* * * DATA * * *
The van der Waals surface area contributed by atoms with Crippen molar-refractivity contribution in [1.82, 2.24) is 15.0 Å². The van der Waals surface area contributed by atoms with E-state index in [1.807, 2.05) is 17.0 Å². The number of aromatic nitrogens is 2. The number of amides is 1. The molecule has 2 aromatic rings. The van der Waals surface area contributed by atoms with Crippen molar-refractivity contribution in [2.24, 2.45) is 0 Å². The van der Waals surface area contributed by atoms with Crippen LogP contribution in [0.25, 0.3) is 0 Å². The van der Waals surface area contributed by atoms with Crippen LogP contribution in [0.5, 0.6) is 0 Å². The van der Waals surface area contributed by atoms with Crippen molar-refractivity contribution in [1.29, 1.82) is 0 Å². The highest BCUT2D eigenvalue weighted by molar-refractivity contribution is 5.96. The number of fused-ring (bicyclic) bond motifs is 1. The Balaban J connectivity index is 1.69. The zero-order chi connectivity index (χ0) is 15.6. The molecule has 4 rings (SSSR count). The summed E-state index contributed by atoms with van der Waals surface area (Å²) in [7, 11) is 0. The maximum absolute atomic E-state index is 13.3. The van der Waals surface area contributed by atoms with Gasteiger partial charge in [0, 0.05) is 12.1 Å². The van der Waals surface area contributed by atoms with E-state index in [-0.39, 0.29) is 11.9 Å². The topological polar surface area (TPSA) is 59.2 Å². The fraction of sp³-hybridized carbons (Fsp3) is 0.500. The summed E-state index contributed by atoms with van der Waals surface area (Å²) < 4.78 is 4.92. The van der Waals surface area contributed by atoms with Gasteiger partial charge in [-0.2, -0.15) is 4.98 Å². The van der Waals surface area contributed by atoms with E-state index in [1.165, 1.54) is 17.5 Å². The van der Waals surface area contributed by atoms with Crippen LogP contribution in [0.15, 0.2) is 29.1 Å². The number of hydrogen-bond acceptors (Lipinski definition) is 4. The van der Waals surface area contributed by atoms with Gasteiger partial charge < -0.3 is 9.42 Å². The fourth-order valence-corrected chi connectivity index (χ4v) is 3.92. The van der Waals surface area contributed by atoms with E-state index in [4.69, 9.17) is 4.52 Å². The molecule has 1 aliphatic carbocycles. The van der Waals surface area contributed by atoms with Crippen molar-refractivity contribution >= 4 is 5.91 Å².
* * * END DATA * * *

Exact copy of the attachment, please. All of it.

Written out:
The van der Waals surface area contributed by atoms with Crippen molar-refractivity contribution in [1.82, 2.24) is 15.0 Å². The van der Waals surface area contributed by atoms with E-state index in [1.807, 2.05) is 17.0 Å². The number of aromatic nitrogens is 2. The number of amides is 1. The molecule has 2 aromatic rings. The van der Waals surface area contributed by atoms with Crippen molar-refractivity contribution in [2.24, 2.45) is 0 Å². The van der Waals surface area contributed by atoms with Crippen LogP contribution in [0.25, 0.3) is 0 Å². The van der Waals surface area contributed by atoms with Crippen LogP contribution in [0.5, 0.6) is 0 Å². The van der Waals surface area contributed by atoms with Crippen molar-refractivity contribution in [1.29, 1.82) is 0 Å². The highest BCUT2D eigenvalue weighted by molar-refractivity contribution is 5.96. The number of fused-ring (bicyclic) bond motifs is 1. The Balaban J connectivity index is 1.69. The zero-order chi connectivity index (χ0) is 15.6. The molecule has 4 rings (SSSR count). The summed E-state index contributed by atoms with van der Waals surface area (Å²) in [7, 11) is 0. The maximum absolute atomic E-state index is 13.3. The van der Waals surface area contributed by atoms with Gasteiger partial charge in [0, 0.05) is 12.1 Å². The van der Waals surface area contributed by atoms with E-state index in [-0.39, 0.29) is 11.9 Å². The topological polar surface area (TPSA) is 59.2 Å². The fraction of sp³-hybridized carbons (Fsp3) is 0.500. The summed E-state index contributed by atoms with van der Waals surface area (Å²) < 4.78 is 4.92. The van der Waals surface area contributed by atoms with Gasteiger partial charge in [-0.2, -0.15) is 4.98 Å². The van der Waals surface area contributed by atoms with E-state index in [1.165, 1.54) is 17.5 Å². The van der Waals surface area contributed by atoms with Crippen LogP contribution in [0.15, 0.2) is 29.1 Å². The number of hydrogen-bond acceptors (Lipinski definition) is 4. The van der Waals surface area contributed by atoms with Gasteiger partial charge < -0.3 is 9.42 Å². The fourth-order valence-corrected chi connectivity index (χ4v) is 3.92. The van der Waals surface area contributed by atoms with E-state index in [4.69, 9.17) is 4.52 Å². The molecule has 1 aliphatic carbocycles. The van der Waals surface area contributed by atoms with Crippen molar-refractivity contribution >= 4 is 5.91 Å².